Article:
A man who died from a mixed medication overdose might still be alive if the help his partner was "begging" for had been provided, a coroner said. Mental health patient Benjamin Stroud, 42, had been under the care of Essex Partnership University NHS Trust (EPUT) in the weeks before his death in March. Essex coroner Michelle Brown said in a post-inquest report that, despite "escalating psychosis", his care co-ordinator did not flag the case. Following an overdose of medication in February, his partner, a nurse, called for psychiatric intervention and despite "begging" for help, Mr Stroud's care co-ordinator did not make a referral to the multi-disciplinary team (MDT). Mr Stroud died at home on 19 March and was found surrounded by empty insulin pens and pain medication. In her prevention of future deaths report, the coroner said: "It was clear from [his partner's] account that she had been begging the care co-ordinator for Mr Stroud to have an appointment with the psychiatrist, which did not occur and, from the evidence of EPUT, it was clear that Mr Stroud's care co-ordinator did not make any referral to the MDT, despite his escalating psychosis." The coroner added that the issue of care co-ordinators failing to document their reasons for not referring cases to the MDT had been raised at other inquests. "If these practices continue there is a real risk of future deaths occurring," Ms Brown warned. Paul Scott, chief executive at the trust, said: "We will continue to view all safety-related incidents as an opportunity to learn and make sure lessons are shared across the trust." Read full story Source: BBC News, 16 February 2022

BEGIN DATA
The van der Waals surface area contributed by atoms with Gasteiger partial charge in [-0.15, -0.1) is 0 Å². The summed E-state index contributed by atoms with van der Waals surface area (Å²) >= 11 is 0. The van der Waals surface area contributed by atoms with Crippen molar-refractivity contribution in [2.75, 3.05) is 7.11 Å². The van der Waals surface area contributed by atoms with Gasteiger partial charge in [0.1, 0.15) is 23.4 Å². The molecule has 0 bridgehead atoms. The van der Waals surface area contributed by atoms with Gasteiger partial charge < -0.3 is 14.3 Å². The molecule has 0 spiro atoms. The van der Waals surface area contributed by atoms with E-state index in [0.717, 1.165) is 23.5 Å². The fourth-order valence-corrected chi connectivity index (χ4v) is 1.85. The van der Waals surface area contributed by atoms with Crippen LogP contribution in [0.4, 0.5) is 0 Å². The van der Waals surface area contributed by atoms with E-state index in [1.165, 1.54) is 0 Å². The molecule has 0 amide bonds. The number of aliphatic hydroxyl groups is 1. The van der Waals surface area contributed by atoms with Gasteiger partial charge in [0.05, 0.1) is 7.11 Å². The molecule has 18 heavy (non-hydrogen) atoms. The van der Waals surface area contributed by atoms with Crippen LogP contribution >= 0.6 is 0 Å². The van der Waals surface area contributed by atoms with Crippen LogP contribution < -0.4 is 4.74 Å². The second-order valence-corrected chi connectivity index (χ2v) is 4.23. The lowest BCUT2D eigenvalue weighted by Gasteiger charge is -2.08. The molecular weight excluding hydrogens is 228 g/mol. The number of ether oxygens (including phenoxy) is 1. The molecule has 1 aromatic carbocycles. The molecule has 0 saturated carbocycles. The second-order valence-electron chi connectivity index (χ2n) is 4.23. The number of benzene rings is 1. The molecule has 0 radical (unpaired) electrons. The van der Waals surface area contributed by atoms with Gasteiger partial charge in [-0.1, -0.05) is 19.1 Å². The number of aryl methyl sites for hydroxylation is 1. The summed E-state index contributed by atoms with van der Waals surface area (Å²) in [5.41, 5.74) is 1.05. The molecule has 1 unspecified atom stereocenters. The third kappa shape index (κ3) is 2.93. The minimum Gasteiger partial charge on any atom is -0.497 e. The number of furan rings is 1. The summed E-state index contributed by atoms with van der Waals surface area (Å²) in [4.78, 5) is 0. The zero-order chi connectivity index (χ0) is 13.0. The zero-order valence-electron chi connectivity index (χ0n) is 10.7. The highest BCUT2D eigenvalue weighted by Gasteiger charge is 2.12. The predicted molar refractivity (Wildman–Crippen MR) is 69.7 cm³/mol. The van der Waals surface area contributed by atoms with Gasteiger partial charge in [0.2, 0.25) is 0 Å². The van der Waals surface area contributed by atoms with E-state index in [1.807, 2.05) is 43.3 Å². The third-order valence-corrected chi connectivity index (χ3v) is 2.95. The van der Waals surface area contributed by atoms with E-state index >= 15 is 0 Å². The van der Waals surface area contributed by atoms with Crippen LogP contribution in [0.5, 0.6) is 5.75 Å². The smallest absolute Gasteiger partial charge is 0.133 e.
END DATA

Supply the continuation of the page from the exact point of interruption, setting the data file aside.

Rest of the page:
4. Content Article
    Young people and expert mental healthcare staff say patients are unlikely to receive in-patient mental health care unless they “have attempted suicide multiple times”, according to a new report published by Look Ahead Care and Support. Launched in the House of Lords, the report – funded by Wates Family Enterprise Trust and produced by experts Care Research – argues Accident and Emergency departments have become an ‘accidental hub’ for children and young people experiencing crisis but are ill-equipped to offer the treatment required.   Based on in-depth interviews with service users, parents and carers, and NHS and social care staff from across England, the findings from the Look Ahead Care and Support report draws on experience of treating depression, anxiety, self-harm, suicidal thoughts and suicide attempts, eating disorders, addiction and psychosis.  
  5. Content Article